Your feet bear your entire weight as you walk and stand, which is why foot cramps are more common than muscle spasms in any other part of the body.
You could be sitting in front of the television, walking down the street, or even lying in bed when a foot cramp strikes. When it does the one thing racing through your mind as the pain shoots through you is ‘Make it stop. Now!’
Foot cramps can last mere minutes or you can endure the discomfort for days. It generally affects the inner arch of your foot through to your toes, most commonly the big toe.
What causes a foot cramp
According to Dr Vincent Marino, a practising podiatrist, the cause of a foot cramp is often more important than the discomfort and inconvenience you feel. By identifying the cause a suitable treatment can be found, especially if you are experiencing foot cramps on a regular basis.
Marino says there are several common reasons why foot cramps develop: muscle fatigue or stress, poor circulation, malnutrition, vitamin D deficiency, obesity, diabetes, flat feet, hormone imbalance, dehydration, thyroid gland malfunction, improper footwear, or a pinched nerve.
There are also some medications that can cause cramps, including — but not limited to — diuretics; those used to treat Alzheimer’s disease, Parkinson’s disease or asthma; and those used to lower cholesterol. It’s important you talk with your doctor if you feel your medications are causing cramps.
Treat a foot cramp fast
If you want to kick a foot cramp as quickly as possible, try the following:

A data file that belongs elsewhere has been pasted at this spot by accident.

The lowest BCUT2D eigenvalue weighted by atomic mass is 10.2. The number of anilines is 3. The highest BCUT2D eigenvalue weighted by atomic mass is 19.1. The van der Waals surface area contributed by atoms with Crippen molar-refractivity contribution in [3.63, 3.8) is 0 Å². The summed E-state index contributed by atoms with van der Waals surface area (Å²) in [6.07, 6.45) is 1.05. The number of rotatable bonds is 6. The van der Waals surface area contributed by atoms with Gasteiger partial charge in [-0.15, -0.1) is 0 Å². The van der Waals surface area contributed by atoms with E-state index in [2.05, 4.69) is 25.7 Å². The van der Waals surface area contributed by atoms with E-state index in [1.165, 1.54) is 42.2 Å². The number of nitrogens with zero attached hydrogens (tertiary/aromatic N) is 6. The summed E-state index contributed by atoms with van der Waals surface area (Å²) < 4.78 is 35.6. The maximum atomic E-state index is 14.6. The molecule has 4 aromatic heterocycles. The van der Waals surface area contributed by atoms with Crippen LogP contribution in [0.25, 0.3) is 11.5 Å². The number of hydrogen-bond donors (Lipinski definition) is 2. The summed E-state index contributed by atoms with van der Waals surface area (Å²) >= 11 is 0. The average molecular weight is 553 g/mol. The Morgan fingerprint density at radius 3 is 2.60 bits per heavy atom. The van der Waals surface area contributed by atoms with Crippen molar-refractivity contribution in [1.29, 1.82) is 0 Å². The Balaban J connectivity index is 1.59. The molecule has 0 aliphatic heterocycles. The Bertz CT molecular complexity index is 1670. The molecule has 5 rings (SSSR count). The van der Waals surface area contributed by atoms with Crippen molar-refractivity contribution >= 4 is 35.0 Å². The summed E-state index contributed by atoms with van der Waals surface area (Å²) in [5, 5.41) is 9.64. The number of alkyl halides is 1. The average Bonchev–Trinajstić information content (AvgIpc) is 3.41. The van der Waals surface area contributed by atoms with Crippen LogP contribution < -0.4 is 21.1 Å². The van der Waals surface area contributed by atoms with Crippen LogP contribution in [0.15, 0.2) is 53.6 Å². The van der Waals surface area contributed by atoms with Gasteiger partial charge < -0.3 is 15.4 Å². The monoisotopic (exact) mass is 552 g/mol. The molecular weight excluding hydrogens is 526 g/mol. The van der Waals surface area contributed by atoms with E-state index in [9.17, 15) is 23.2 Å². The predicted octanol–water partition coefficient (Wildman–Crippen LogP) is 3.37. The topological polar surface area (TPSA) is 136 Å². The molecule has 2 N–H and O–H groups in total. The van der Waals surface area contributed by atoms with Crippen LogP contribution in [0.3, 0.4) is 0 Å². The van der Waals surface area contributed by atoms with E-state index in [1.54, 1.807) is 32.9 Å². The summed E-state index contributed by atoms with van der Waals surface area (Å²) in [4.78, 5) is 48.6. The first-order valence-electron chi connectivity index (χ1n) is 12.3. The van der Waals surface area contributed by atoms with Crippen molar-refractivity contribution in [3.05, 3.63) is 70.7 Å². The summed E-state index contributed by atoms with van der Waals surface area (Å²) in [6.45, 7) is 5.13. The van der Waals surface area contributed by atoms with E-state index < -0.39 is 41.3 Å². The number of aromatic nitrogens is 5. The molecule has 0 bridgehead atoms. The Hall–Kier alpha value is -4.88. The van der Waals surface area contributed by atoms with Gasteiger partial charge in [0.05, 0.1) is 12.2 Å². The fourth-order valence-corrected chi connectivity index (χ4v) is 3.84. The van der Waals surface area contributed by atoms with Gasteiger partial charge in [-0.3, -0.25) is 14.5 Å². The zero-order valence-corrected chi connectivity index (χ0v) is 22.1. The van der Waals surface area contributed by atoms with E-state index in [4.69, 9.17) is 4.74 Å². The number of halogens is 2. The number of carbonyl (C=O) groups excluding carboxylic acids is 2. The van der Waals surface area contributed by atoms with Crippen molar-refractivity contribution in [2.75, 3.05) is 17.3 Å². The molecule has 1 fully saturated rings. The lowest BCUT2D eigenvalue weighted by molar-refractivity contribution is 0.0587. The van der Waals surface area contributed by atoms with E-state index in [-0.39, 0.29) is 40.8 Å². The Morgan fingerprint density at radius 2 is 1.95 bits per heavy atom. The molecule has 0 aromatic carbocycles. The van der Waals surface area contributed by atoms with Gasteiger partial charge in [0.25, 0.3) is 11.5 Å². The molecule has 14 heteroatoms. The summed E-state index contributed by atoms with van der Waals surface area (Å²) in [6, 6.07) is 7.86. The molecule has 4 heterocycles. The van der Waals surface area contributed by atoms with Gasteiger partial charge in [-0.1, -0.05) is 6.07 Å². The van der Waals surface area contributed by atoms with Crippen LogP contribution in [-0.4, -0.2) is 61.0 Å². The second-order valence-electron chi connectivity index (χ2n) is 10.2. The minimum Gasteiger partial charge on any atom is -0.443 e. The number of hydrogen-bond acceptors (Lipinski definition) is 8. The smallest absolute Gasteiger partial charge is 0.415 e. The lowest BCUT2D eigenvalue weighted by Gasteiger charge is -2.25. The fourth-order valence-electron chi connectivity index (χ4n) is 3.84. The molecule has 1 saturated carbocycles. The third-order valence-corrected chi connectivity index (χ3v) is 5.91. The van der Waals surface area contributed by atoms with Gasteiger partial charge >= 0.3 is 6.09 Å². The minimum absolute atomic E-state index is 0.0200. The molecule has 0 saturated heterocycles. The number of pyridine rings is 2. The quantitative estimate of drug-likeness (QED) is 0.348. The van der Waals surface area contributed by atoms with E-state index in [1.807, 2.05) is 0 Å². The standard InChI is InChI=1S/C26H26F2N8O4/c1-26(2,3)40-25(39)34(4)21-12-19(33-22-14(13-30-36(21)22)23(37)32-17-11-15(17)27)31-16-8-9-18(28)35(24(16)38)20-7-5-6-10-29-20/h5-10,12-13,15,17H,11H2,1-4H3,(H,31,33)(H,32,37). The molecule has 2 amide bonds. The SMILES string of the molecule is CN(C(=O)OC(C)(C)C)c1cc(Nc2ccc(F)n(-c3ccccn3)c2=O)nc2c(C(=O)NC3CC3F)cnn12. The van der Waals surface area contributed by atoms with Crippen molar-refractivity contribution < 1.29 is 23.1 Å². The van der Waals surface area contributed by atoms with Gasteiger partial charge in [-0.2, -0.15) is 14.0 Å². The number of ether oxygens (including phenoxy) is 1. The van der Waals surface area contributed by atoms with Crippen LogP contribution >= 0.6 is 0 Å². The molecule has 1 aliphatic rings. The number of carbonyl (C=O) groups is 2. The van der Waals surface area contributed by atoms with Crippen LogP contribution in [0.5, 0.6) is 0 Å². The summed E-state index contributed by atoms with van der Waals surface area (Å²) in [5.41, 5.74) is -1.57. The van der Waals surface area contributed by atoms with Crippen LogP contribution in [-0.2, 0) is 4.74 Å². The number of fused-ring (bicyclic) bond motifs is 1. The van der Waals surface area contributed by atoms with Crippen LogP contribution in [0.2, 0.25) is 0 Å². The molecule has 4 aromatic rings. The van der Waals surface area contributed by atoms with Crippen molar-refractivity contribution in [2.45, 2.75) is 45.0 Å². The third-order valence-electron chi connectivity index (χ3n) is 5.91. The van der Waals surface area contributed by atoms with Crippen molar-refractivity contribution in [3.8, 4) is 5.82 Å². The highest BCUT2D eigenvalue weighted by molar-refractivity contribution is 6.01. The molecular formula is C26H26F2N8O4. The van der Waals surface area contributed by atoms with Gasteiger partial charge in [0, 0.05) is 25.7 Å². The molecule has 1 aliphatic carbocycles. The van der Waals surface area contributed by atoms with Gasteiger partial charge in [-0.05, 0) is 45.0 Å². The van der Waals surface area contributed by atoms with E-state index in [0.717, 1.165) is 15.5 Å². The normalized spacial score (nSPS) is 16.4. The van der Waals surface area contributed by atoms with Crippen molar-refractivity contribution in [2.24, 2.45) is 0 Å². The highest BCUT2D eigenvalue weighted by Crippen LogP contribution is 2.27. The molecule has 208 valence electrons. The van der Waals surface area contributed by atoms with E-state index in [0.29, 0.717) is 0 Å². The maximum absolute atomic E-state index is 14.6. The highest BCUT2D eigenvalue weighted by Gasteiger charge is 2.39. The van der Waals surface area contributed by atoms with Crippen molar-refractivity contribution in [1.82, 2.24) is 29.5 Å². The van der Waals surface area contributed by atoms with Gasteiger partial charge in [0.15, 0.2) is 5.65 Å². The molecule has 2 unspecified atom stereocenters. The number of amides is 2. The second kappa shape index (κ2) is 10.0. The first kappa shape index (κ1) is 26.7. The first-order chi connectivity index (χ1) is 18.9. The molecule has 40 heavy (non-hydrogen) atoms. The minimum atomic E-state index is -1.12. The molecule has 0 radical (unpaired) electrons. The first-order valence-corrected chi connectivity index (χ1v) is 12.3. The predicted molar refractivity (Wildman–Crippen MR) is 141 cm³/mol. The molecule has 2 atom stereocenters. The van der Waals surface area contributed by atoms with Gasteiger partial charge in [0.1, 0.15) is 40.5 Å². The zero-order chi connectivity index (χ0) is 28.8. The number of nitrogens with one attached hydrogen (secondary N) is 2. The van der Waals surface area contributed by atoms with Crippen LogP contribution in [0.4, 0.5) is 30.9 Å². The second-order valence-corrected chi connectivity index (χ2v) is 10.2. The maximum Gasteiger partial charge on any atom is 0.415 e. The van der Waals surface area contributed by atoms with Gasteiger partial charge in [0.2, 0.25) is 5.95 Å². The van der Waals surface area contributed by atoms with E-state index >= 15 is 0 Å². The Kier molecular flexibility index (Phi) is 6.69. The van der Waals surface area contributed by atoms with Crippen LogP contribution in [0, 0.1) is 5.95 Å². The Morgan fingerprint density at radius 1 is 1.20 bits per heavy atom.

- Pull the toes upward if the cramp is in the toes
- Pull the foot region in the opposite direction to where the cramp is located
- Place pressure directly on the cramp
If the cramp persists you should place a warm compress on your foot to not only increase the pressure but to boost circulation to the affected area. The compress will promote the supply of fresh oxygenated blood to the nerve.
When the cramp subsides place 2 pinches of salt into about 350mL of water and drink it. If you like banana, now is a good time to have a bite. These things first help balance your water-electrolyte levels and then provide your body with muscle cramp relieving potassium and magnesium.
What you can do to prevent foot cramps
Little or often, if you experience foot cramps there are some simple preventative measures.
Try warming up slowly before any exercise routine. Similarly, allow yourself time to ‘cool down’ after you have done any physical exercise activity.
Consider your water intake and if you feel our aren’t getting enough try to increase it.
Consume foods that are naturally high in potassium and calcium. These include bananas, milk, yoghurt, cheese, fish, fresh vegetables and dark chocolate.
Rub your feet regularly. If you’re kicking back on the couch why not give your feet a bit of a massage. You might also find that stretching your leg muscles could help in reducing the risk of cramp while keeping your muscles limber and strong.
Finally, be sure to wear comfortable shoes. Too tight, too lose, too high or too flat — not having well-fitted shoes can lead to a tightness in the muscles of your feet and this can lead to cramping.